The Long Tail is finally spurring debate. In short, this is how it works: For a major retailer – say Warehouse or WalMart, makes lots of money from blockbusters. Not so for the online retailers selling millions of tracks.
What”s extraordinary is that virtually every single one of those tracks will sell. From the perspective of a store like Wal-Mart, the music industry stops at less than 60,000 tracks. However, for online retailers like Rhapsody the market is seemingly never-ending. Not only is every one of Rhapsody”s top 60,000 tracks streamed at least once each month, but the same is true for its top 100,000, top 200,000, and top 400,000-even its top 600,000, top 900,000, and beyond. As fast as Rhapsody adds tracks to its library, those songs find an audience, even if it”s just a handful of people every month, somewhere in the world.
This is the Long Tail.
In brick and mortar video rental outlets 90% of rentals are new releases. Not so at NetFlix. At Netflix, about seventy per cent are from the back catalog, and many of them are documentaries, art-house movies, and other little-known films that might never have had theatrical release. “The lesson is that what we thought was a naturally sharp drop-off in demand for movies after a certain point was actually just an artifact of the traditional costs of offering them,” Anderson notes. “Netflix changed the economics of offering niches, and, in doing so, reshaped our understanding about what people actually want to watch.”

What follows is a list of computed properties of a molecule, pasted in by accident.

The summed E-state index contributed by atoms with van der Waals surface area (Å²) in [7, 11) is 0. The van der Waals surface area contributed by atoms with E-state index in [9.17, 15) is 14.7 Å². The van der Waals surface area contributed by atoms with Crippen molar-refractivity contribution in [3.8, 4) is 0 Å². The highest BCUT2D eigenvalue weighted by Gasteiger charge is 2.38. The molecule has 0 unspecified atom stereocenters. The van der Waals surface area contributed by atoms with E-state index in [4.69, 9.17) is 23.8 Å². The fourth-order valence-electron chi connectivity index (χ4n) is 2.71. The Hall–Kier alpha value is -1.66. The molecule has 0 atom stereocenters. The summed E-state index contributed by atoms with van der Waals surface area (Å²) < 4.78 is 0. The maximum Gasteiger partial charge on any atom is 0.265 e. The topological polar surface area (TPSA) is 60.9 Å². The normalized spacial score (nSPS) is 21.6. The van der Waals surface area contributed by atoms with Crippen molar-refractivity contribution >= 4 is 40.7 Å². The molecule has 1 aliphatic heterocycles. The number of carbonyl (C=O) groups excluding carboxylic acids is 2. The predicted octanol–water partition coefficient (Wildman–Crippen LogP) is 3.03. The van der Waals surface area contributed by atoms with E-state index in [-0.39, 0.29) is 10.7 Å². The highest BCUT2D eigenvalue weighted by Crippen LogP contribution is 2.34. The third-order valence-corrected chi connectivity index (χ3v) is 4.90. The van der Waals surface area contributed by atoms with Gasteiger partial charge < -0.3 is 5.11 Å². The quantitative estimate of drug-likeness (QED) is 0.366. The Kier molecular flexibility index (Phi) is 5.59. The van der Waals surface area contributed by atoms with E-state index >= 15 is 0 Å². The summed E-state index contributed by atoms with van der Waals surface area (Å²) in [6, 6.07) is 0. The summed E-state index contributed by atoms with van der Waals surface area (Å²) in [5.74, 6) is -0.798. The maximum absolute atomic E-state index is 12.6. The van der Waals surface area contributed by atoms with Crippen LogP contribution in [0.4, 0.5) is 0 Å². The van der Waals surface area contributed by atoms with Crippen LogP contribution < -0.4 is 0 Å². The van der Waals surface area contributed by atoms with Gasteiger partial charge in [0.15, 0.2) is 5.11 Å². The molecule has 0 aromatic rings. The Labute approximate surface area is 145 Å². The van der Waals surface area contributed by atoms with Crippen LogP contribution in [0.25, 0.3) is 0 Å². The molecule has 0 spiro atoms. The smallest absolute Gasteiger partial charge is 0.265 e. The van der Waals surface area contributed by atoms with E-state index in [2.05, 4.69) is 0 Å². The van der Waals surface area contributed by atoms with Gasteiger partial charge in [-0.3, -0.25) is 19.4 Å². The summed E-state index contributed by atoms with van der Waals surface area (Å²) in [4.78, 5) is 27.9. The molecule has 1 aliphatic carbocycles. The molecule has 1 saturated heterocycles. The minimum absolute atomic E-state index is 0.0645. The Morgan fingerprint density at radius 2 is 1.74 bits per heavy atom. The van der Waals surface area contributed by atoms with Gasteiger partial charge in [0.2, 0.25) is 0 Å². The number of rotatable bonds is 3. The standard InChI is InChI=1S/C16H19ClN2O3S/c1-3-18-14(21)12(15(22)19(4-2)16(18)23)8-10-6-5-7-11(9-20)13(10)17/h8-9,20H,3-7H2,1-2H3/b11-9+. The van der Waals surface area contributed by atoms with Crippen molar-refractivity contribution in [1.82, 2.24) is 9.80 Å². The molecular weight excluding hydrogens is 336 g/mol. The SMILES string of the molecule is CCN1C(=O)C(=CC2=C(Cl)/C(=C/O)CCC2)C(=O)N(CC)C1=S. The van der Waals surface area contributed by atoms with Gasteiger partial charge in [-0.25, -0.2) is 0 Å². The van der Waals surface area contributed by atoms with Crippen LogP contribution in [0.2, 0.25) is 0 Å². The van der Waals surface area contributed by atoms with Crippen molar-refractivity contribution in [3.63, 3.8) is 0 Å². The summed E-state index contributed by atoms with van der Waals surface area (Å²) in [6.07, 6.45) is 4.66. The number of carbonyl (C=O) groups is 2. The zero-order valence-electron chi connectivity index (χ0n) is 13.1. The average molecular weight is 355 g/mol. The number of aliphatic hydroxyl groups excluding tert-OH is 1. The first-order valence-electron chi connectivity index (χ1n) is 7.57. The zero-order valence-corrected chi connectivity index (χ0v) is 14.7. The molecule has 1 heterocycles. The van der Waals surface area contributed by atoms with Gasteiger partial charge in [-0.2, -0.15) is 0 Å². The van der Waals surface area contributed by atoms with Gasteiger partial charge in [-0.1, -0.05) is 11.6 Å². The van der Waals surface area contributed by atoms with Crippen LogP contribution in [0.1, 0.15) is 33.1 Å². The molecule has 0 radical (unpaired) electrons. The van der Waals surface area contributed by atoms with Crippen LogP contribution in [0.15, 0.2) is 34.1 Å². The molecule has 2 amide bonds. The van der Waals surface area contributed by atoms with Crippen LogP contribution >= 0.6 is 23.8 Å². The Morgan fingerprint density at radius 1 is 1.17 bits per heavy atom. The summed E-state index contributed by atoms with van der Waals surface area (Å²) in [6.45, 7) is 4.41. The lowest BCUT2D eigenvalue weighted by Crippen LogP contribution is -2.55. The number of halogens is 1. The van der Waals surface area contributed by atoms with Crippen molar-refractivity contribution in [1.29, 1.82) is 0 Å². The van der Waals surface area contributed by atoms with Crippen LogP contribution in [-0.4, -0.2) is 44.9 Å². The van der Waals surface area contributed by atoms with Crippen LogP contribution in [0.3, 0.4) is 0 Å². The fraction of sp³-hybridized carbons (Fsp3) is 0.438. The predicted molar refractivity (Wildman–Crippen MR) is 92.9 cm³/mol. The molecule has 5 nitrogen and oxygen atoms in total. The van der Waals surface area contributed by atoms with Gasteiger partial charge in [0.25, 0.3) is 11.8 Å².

It is refreshing to see some pretty big brains going at the notion and debating it. Lee Gomes at the notion in the WSJ to which Chris has responded. Nick weighs in, publishing a more detailed email from Lee.
Where do I sit? The Internet is changing everything (still). I”m not totally getting the math that the majority of sales come from the long tail though. For me this is about using the Internet to efficiently sell and distribute products and services that display Long Tail demand dynamics (produced in small volumes and wanted by few). Some business models – from TradeMe through NetFlix are brilliantly suited to this.
Anderson argues that we are witnessing the decline of the blockbuster. The “emerging digital entertainment economy is going to be radically different from today”s mass market,” he writes. “If the twentieth-century entertainment industry was about hits, the twenty-first will be equally about niches.” I”m not so sure of this as an absolute statement. What is certain is that we will see the emergence of very successful enterprises built to take advantage of the Long Tail.